Letter to the Editor: A Look at Future Health Care Provisions for Seniors by Doug Curler
By Doug Curler
For the Affordable Care Act (Obamacare), you do not realize what you had until you are going to lose it.
Well after getting total control of our national government, and for the 97th time, the repeal of the Affordable Care Act will now happen. What we have to look forward to is what we will lose after ACA is gone.
While nothing is really perfect, this is what Wisconsin citizens of Langlade County will be losing since the Republican-controlled House of Representatives and the Republican-controlled U.S. Senate, supported by the Republican President-elect, voted to repeal the Affordable Care Act with nothing of offer as a replacement.
This is what you got in the ACA (Obamacare) and will be losing: a) people with Medicare can get key preventive services for free and also receive a 50% discount on brand name drugs in the Medicare “donut hole”; b) prohibiting the denial of coverage for pre-existing conditions; c) prohibiting insurance companies from rescinding coverage. In the past, insurance companies could search for an error or other technical mistake on a customer’s application and use this error to deny payment for services when he or she got sick; d) eliminating lifetime limits on insurance coverage; e) providing free preventive care; f) under the law, young adults were allowed to stay on their parents’ plan until they turned 26 years old; g) expanding coverage for early retirees, creating a $5 billion program to provide needed financial help for employment-based plans to continue to provide valuable coverage to people who retire between the ages of 55 and 65, as well as their spouses and dependents; h) allowing states to cover more people on Medicaid. States received federal matching funds for covering some additional low-income individuals and families under Medicaid for whom federal funds were not previously available. i) providing free preventive care for seniors. The law provides certain free preventive services, such as annual wellness visits and personalized prevention plans for seniors on Medicare; j) prohibiting discrimination due to pre-existing conditions or gender; k) increasing access to Medicaid. Americans who earn less than 133% of the poverty level (approximately $14,000 for an individual and $29,000 for a family of four) will be eligible to enroll in Medicaid. States will receive 100% federal funding for the first three years to support this expanded coverage, phasing to 90% federal funding in subsequent years; l) lower costs for prescription drugs. Because the ACA is closing the prescription drug “donut hole” (under Part D), 90,303 Wisconsin seniors saved $94 million on drugs in 2015 at an average of $1,036 per beneficiary; m) actually slowed the cost of health care premiums by controlling cost.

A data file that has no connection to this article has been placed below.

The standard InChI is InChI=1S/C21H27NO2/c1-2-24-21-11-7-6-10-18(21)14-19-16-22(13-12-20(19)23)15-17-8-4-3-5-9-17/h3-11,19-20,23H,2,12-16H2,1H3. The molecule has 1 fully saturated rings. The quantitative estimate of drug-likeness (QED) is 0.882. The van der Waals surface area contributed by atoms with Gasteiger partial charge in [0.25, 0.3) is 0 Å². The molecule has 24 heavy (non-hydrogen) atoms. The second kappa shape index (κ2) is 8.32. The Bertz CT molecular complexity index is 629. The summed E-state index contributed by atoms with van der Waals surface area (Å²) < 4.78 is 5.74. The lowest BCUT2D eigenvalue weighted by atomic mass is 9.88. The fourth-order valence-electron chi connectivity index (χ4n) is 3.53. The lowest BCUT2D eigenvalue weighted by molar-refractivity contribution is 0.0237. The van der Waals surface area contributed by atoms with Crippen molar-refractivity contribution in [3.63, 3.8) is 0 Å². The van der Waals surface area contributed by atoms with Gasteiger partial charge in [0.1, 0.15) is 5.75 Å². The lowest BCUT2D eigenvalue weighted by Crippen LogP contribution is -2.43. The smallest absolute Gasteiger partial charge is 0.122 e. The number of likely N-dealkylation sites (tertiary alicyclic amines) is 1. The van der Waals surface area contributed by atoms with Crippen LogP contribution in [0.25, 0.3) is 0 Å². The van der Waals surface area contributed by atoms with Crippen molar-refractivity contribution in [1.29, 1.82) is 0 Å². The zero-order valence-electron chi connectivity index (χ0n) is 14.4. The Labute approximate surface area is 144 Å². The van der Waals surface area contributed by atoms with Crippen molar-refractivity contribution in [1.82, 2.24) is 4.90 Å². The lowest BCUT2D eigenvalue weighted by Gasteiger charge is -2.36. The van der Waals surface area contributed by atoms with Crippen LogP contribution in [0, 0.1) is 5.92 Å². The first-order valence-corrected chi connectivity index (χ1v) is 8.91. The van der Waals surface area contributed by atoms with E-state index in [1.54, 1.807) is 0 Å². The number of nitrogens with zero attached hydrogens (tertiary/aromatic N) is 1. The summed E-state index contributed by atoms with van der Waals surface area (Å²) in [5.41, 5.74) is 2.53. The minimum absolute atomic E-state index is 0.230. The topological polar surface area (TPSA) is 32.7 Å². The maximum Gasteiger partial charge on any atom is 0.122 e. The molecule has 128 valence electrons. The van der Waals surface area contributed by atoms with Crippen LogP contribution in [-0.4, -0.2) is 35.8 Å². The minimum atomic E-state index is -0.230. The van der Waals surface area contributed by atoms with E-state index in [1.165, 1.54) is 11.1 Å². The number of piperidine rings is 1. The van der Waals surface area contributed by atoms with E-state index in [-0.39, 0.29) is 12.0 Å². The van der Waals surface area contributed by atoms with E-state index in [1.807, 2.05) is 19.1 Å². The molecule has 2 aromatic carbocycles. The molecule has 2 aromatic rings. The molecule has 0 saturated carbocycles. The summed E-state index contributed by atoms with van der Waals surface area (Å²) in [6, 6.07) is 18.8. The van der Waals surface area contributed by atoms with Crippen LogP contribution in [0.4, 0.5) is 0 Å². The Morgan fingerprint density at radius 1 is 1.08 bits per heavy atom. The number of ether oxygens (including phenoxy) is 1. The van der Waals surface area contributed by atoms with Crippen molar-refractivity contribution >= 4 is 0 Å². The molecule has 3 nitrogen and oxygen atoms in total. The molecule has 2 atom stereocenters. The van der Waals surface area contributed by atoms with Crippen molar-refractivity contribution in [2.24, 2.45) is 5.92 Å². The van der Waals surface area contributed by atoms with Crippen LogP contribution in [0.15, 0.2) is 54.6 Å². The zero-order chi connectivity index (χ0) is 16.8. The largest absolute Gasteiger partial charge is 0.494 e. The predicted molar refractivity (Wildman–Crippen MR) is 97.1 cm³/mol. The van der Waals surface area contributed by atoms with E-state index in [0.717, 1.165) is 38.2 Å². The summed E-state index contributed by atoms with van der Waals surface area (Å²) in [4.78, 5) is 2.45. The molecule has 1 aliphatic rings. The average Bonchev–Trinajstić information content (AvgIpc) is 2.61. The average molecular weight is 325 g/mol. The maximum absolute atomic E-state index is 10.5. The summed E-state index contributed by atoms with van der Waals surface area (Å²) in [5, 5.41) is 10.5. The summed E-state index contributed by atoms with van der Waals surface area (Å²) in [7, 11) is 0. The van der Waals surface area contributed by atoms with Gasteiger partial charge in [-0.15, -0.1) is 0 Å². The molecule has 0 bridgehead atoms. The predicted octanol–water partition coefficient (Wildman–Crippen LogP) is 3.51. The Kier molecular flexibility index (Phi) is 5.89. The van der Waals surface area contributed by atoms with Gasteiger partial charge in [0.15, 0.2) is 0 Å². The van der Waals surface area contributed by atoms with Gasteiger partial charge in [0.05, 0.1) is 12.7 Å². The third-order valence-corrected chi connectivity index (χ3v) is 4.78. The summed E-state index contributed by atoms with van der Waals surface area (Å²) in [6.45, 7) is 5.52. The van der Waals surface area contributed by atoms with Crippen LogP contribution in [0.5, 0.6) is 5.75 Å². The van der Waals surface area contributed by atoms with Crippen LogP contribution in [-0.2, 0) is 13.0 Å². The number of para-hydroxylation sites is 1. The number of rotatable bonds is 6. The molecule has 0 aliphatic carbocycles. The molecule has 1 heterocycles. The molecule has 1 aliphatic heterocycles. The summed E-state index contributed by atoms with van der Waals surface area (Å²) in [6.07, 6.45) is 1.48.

What will you get? Trump Care.
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